I got my job through a combination of 1 and 2. I've never had to apply for a job in my life.

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Sex is easier than love.
Posts: 1861 | Registered: Friday, February 11 2005 08:00
Off With Their Heads
Member # 4045
Profile Homepage #146
I have a number of friends who've found it much easier than before to get jobs due to the fact that they're students at Cal, even without a diploma. It works both ways.

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Arancaytar: Every time you ask people to compare TM and Kel, you endanger the poor, fluffy kittens.

Kelandon's Pink and Pretty Page!!: the authorized location for all things by me
The Archive of all released BoE scenarios ever
Posts: 7968 | Registered: Saturday, February 28 2004 08:00
? Man, ? Amazing
Member # 5755
Profile #147
One of the most obvious benefits of the college degree is the job referral service. There is an implicit value to the name of the outfit issuing the diploma, and that turns into money when it opens the door to interviews. Imagine 2 folks applying for a job,
1 - A guy that went to University of Eastern Oregon, studied his ass off and minored in romance languages while getting 3.85 in his major of ChE.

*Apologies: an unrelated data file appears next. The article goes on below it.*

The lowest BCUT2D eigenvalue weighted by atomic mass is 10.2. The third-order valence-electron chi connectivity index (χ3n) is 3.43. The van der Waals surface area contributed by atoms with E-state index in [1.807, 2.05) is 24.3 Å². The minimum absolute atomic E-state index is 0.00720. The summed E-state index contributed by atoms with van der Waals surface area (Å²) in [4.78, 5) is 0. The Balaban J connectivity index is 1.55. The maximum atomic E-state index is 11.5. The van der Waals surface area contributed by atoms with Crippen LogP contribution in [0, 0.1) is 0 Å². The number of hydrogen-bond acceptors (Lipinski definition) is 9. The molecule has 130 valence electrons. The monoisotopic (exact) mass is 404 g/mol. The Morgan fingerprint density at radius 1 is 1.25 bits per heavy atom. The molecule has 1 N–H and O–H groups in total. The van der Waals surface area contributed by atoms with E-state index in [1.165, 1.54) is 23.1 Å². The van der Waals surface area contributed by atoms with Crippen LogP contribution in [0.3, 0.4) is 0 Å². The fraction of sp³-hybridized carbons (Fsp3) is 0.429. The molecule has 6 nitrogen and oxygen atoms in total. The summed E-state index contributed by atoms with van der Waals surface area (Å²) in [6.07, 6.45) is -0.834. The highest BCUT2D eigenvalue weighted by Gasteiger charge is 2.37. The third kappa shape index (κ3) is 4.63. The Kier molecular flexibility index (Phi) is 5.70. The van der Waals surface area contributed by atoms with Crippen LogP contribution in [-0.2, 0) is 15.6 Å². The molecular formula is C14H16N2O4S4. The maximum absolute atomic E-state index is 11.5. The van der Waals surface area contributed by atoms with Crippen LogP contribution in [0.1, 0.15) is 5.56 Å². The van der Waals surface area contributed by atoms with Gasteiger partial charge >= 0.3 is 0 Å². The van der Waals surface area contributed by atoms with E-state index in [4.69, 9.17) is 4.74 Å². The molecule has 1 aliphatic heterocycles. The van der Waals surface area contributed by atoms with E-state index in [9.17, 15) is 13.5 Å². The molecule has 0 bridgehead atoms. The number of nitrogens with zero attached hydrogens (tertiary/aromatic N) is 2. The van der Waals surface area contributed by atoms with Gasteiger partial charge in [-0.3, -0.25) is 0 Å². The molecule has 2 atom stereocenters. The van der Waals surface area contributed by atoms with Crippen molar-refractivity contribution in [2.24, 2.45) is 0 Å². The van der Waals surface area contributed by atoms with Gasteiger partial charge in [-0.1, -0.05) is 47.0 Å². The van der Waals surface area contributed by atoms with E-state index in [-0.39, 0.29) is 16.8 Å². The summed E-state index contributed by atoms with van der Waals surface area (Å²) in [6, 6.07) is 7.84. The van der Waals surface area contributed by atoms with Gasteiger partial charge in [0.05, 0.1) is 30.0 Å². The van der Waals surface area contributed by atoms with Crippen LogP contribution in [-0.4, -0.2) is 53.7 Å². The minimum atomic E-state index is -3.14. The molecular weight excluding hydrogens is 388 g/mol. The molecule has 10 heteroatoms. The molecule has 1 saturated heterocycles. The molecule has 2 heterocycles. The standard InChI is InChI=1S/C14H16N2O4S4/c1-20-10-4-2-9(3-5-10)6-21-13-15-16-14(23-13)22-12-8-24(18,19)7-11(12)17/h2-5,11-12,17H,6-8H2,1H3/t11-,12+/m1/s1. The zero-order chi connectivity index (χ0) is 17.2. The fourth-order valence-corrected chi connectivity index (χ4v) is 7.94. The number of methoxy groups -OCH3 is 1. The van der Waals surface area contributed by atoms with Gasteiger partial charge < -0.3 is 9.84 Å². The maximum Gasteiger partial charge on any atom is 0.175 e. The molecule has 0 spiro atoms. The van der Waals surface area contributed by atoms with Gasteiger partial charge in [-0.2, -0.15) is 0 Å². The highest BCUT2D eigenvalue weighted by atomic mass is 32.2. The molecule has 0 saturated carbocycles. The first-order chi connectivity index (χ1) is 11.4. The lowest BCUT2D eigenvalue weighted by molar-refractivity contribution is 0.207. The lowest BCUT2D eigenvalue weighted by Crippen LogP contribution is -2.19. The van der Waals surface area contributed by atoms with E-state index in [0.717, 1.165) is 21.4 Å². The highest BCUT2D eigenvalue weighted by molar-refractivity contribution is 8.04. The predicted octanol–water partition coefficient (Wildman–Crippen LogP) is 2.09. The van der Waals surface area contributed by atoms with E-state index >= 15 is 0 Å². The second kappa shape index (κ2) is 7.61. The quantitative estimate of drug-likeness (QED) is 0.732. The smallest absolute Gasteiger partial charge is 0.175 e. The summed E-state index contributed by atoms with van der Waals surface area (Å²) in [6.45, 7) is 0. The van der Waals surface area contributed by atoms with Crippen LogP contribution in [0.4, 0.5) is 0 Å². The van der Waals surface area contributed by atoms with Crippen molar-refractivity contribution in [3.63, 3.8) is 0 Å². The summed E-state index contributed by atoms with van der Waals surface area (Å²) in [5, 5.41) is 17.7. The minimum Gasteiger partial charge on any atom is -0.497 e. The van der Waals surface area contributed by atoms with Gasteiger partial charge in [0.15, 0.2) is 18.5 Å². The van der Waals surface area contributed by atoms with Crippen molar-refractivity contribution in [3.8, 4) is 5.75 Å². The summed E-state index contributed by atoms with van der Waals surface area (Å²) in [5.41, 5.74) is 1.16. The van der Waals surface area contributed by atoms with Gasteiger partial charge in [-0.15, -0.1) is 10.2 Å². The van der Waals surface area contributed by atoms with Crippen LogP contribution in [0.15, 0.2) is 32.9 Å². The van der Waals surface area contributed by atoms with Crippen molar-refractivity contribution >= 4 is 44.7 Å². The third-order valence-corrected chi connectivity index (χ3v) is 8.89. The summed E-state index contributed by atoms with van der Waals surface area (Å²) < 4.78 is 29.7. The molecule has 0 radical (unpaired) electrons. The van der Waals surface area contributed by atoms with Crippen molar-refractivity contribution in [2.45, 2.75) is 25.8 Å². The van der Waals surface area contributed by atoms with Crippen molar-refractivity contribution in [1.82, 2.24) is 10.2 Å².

2 - A guy goes to Cal Tech, naturally brilliant, but is overwhelmed with college and eventually slides by with C- average and a ChE degree.

I guarantee you that the CalTech grad will get more interviews than the UEOregon grad.

That is the mission of colleges today. Create an aura about their graduates which results in alum getting higher paychecks, and donating more back to the alma mater. This false economy raises the price of education and all corollary services surrounding eduction.

How you like them apples?
:P
Posts: 4114 | Registered: Monday, April 25 2005 07:00
Nuke and Pave
Member # 24
Profile Homepage #148
quote:
Originally written by Student of Trinity:

I don't think that is or should be the actual goal, but I think it is the failsafe achievement that universities get by on making. It ought to be possible to do better than this, though. I somehow learned some important things in college. Everyone should have this opportunity.